Windows 10 spying on users? EU keeping watchful eyes on Microsoft

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Recent reports of Windows 10 allegedly spying on users have been noted by the European Commission with the office of the Privacy Commissioner revealing that they are “paying close attention” on them claims.

Within days of Windows 10 hitting users computers for free, reports emerged that Windows 10 was sending information on users back to Microsoft servers. It emerged that Windows 10, by default, sends huge amounts of data back to Microsoft; however, the OS can be configured such that it doesn’t send any or minimal information back to Microsoft.

Office of the Privacy Commissioner spokesman Charles Mabbett said that they are aware about reports about potential Windows 10 privacy concerns. Mabbett recommended that users should tweak privacy settings on their Windows 10 systems if they are worried about the claims.

Nonetheless, “we’re paying close attention to developments”, Mabbett said.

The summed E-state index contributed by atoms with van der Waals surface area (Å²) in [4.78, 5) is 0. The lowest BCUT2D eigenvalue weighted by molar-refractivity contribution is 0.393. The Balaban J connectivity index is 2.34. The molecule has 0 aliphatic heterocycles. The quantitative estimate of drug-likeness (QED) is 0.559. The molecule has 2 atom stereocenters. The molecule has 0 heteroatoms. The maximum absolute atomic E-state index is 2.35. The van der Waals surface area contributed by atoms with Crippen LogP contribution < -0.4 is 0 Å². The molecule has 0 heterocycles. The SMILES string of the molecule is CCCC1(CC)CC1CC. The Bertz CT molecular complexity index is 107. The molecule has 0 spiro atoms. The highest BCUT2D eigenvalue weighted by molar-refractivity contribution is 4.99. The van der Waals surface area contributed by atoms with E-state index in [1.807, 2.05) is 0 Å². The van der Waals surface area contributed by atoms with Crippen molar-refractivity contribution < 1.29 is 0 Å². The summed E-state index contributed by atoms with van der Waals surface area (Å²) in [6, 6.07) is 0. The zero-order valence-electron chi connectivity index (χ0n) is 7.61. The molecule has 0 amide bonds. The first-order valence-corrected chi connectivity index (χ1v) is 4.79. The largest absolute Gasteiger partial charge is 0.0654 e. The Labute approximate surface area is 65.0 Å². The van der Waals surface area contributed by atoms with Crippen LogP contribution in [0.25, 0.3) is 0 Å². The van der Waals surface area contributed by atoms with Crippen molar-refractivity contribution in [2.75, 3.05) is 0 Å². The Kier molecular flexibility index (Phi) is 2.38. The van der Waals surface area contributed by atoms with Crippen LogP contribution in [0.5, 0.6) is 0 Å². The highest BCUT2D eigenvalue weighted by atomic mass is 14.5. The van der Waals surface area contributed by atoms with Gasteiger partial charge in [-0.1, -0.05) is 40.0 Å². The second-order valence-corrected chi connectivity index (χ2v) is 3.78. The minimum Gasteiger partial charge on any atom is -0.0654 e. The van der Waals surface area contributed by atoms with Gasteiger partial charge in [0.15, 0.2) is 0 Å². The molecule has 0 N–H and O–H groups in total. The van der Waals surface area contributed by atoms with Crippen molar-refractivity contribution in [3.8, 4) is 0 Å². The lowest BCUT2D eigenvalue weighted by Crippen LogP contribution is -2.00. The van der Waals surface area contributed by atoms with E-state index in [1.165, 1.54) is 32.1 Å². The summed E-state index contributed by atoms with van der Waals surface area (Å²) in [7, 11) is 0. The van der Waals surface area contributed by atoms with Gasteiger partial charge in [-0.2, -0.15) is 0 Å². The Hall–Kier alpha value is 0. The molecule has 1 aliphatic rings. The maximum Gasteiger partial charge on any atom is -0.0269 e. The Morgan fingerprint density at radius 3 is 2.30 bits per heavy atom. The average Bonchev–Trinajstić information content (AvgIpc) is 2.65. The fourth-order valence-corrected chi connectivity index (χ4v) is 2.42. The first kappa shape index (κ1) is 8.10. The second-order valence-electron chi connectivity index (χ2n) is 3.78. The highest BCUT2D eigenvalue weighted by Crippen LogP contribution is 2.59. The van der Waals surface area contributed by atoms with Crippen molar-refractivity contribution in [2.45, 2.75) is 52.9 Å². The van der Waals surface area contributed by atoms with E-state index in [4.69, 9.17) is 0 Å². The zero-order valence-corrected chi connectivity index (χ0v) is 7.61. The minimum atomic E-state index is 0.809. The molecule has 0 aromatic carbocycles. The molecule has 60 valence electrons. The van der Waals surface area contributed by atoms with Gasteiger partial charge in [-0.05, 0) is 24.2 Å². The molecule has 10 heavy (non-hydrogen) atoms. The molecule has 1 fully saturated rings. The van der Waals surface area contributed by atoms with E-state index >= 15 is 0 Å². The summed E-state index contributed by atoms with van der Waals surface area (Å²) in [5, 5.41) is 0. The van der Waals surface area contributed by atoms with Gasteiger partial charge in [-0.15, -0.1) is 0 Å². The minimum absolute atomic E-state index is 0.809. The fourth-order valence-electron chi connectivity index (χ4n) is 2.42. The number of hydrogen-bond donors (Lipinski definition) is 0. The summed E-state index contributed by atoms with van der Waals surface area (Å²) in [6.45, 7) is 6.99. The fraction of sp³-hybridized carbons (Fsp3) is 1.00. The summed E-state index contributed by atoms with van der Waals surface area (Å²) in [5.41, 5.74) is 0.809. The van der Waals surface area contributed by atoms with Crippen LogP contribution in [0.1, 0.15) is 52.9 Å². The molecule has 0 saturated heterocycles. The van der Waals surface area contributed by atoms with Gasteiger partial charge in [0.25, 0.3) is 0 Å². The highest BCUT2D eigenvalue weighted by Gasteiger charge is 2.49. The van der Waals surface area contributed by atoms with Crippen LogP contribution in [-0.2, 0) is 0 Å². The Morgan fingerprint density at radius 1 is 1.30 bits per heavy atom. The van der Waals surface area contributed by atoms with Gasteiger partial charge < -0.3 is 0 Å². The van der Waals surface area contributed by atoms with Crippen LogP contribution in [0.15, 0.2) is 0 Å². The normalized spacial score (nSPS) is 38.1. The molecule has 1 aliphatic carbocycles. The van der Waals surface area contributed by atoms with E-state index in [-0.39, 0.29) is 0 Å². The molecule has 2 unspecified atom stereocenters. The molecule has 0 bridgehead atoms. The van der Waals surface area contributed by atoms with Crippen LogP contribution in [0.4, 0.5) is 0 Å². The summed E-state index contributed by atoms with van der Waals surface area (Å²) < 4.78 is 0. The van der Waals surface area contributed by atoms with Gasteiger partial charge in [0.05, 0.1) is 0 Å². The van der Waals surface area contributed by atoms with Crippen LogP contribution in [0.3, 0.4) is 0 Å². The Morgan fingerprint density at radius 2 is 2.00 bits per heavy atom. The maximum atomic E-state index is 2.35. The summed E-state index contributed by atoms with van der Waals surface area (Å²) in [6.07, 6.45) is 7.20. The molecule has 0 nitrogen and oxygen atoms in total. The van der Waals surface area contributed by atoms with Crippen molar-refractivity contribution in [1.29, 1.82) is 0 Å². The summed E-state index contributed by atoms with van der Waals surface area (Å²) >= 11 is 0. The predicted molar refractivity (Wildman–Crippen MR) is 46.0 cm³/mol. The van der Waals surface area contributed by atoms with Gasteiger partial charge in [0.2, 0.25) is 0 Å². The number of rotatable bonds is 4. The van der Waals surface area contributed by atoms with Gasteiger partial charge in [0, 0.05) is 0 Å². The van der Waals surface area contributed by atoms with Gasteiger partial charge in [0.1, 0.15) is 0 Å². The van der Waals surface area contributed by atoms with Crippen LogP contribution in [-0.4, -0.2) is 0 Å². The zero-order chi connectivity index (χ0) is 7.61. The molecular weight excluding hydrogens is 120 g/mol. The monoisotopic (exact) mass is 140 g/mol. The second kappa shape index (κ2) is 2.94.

Microsoft in is defense has said that, just like all systems of current times, Windows 10 collected personal data so it would work better for users.

In its Windows 10 privacy policy, Microsoft notes that in order to provide users with the services offered by Windows 10, it was necessary to collect and use appropriate data. Microsoft notes that through their approach they are able to deliver a more personalised experiences, which work better if your interests and preferences are understood.

These features include saving personal desktop wallpaper, internet favourites and personal files to the cloud so as to ensure that users can access them from any machine they logon from.

“Windows 10 puts you in control by giving you choices about how information is used to deliver personalised services and experiences. If you change your mind, you can easily change and update your privacy settings”, Microsoft notes.

Few experts have suggested that Microsoft hasn’t done anything so far that calls for such fear mongering and outrage. NetSafe executive director Martin Cocker said that Microsoft isn’t doing anything different from Google or Apple. The real question is whether to trust these companies with your data and to be sure that they will be using the information they collect in the manner they have stated.

“Any organisation undertaking this sort of deep analysis activity should be constantly monitored but for now Microsoft has not done anything that warrants the fear mongering and outrage that seems to be emanating from certain quarters”, he said.